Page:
Hospitals Reducing Readmissions Because It’s the Right Thing to Do

by webadmin on June 11, 2013

HRE-thumb2It doesn’t take a healthcare expert to deduce that reducing patient readmissions can harm a hospital’s patient volumes. With most of the healthcare industry still operating under a fee-for-service model, this can take a serious chunk out of an organization’s revenue stream.

Down the road, when fee-for-service is ancient history and value-based care is the ruling healthcare model, reducing readmissions will be its own reward, but for now, hospital leaders must decide if it’s worth the financial risk.

According to Rene Letourneau at HealthLeaders Media, many healthcare executives are eschewing the financial side of the coin and focusing on the ultimate reason for reducing readmissions: it’s the right thing to do for the patient.

Recently, the Minnesota Hospital Association’s RARE (Reducing Avoidable Readmissions Effectively) Campaign released a statement, Letourneau reports, that revealed 4,750 readmissions were prevented by its participating hospitals between Jan. 1, 2011, and Dec. 31, 2012.

According to Mark Sonneborn, vice president of information services at the Minnesota Hospital Association, quality of care is motivating these hospitals. “Even with Medicare penalties, a CFO could do the calculations and find it is still worth it to have the readmission despite the penalty… There is still some wariness that we are not there yet, and haven’t really shifted from a fee-for-service to a value-based payment structure. There is a worry about shifting too soon in terms of the bottom line, but everyone agrees this is the right thing to do.”

Barbara Possin, vice president of strategy and quality at one of RARE’s participating hospitals, Essentia Health, expanded on this idea when she said, “I think everyone in healthcare knows that preventing avoidable readmissions is something we need to improve upon because for the patient, any time you have to be rehospitalized, it’s a negative… To say it impacts our bottom line today isn’t going to help us in the future. ”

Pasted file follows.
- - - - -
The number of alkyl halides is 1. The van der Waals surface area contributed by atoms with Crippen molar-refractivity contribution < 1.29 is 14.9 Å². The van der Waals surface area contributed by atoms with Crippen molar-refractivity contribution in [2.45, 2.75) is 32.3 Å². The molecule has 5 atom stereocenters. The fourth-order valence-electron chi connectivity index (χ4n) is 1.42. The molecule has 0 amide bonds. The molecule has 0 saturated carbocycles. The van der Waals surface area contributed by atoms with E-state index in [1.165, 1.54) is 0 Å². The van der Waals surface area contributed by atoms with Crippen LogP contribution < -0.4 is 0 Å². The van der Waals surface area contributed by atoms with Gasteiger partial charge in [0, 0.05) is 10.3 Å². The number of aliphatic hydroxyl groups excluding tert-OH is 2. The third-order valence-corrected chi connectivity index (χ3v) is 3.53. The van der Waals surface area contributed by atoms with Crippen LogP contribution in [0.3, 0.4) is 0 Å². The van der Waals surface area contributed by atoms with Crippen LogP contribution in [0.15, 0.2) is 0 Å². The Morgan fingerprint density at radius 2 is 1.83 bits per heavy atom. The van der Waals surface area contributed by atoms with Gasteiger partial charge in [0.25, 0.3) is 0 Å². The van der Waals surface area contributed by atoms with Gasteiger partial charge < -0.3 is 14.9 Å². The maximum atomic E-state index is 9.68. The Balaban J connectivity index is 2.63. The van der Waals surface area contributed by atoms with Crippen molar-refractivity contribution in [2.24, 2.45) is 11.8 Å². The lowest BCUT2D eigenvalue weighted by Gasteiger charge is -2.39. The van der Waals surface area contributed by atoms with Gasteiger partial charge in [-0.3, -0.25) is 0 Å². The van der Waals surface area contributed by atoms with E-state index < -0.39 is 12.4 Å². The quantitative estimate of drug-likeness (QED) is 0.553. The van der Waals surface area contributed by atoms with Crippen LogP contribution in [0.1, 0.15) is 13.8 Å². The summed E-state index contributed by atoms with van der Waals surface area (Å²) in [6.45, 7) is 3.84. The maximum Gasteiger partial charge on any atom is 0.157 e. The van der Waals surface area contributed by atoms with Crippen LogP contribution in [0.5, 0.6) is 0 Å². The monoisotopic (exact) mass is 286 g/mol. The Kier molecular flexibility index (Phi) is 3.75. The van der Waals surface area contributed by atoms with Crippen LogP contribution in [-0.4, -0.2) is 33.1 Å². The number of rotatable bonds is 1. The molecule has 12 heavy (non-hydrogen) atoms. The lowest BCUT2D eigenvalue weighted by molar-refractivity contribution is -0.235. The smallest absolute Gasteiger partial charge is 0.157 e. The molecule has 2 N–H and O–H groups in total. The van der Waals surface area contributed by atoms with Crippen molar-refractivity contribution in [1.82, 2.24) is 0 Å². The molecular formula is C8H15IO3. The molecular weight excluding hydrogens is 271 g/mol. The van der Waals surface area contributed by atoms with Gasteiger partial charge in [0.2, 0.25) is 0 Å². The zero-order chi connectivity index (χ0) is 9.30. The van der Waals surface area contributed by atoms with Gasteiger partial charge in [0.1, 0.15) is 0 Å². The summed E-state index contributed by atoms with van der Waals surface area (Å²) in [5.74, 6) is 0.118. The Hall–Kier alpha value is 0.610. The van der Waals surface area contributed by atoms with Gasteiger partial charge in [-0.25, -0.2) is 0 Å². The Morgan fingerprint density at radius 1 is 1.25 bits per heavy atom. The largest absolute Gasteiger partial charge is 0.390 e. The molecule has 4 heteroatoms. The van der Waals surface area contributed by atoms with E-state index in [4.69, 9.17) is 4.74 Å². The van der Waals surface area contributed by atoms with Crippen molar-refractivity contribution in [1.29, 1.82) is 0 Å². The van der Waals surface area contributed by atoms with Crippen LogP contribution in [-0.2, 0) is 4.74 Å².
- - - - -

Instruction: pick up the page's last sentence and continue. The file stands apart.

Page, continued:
Essentia has reduced readmissions by 22 percent based on the 2009 baseline. Letourneau writes that the hospital has accomplished this by taking steps “to provide better care transition at the time of hospital discharge, improve medication reconciliation, and conduct follow-up calls with patients to ensure they understand their care instructions and have an appointment with a primary-care doctor within five days of discharge.”

St. Paul’s Regions Hospital, another RARE hospital, managed to reduce its readmission rate by 15 percent in 2012 or 378 readmissions, Josh Brewster, director, care management, said. The hospital has done this by “focusing on efforts such as interventions targeting micro-populations of high-risk patients, improved collaboration and coordination among all care settings, building a culture focused on readmission risks, and closely monitoring non-elective readmission rates across all patient populations and CMS target populations.”

Brewster explained, “Although one of our measures of success was to minimize the Medicare penalties, we see this work as being about excellent patient care and ensuring patients’ care is coordinated. The overall cost of care for the larger health system and improving patient care are more important to us than any impact fewer admissions may have to our bottom line.”

Reducing readmissions because it’s the right thing to do… Who says the future of American healthcare is bleak? It may be difficult, it may be demanding, but with this kind of attitude guiding healthcare executives into the future, it certainly isn’t dark.

-by Pete Fernbaugh

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